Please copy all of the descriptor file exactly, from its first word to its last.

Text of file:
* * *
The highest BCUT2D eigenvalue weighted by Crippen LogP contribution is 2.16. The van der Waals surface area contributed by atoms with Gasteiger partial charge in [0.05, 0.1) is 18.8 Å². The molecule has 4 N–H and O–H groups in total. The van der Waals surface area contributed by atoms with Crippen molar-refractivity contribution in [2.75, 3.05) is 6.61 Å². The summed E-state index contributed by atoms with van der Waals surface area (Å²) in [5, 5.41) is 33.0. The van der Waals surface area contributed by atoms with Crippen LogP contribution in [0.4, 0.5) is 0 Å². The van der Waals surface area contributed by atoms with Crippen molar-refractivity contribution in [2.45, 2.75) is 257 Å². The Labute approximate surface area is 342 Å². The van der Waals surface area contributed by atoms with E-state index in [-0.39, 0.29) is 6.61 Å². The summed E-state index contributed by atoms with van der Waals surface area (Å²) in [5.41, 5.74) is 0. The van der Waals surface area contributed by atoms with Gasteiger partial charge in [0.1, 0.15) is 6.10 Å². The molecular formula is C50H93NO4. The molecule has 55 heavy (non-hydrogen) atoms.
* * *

The highest BCUT2D eigenvalue weighted by Crippen LogP contribution is 2.16. The van der Waals surface area contributed by atoms with Gasteiger partial charge in [0.05, 0.1) is 18.8 Å². The molecule has 4 N–H and O–H groups in total. The van der Waals surface area contributed by atoms with Crippen molar-refractivity contribution in [2.75, 3.05) is 6.61 Å². The summed E-state index contributed by atoms with van der Waals surface area (Å²) in [5, 5.41) is 33.0. The van der Waals surface area contributed by atoms with Crippen LogP contribution in [0.4, 0.5) is 0 Å². The van der Waals surface area contributed by atoms with Crippen molar-refractivity contribution in [2.45, 2.75) is 257 Å². The Labute approximate surface area is 342 Å². The van der Waals surface area contributed by atoms with E-state index in [-0.39, 0.29) is 6.61 Å². The summed E-state index contributed by atoms with van der Waals surface area (Å²) in [5.41, 5.74) is 0. The van der Waals surface area contributed by atoms with Gasteiger partial charge in [0.1, 0.15) is 6.10 Å². The molecular formula is C50H93NO4. The molecule has 55 heavy (non-hydrogen) atoms.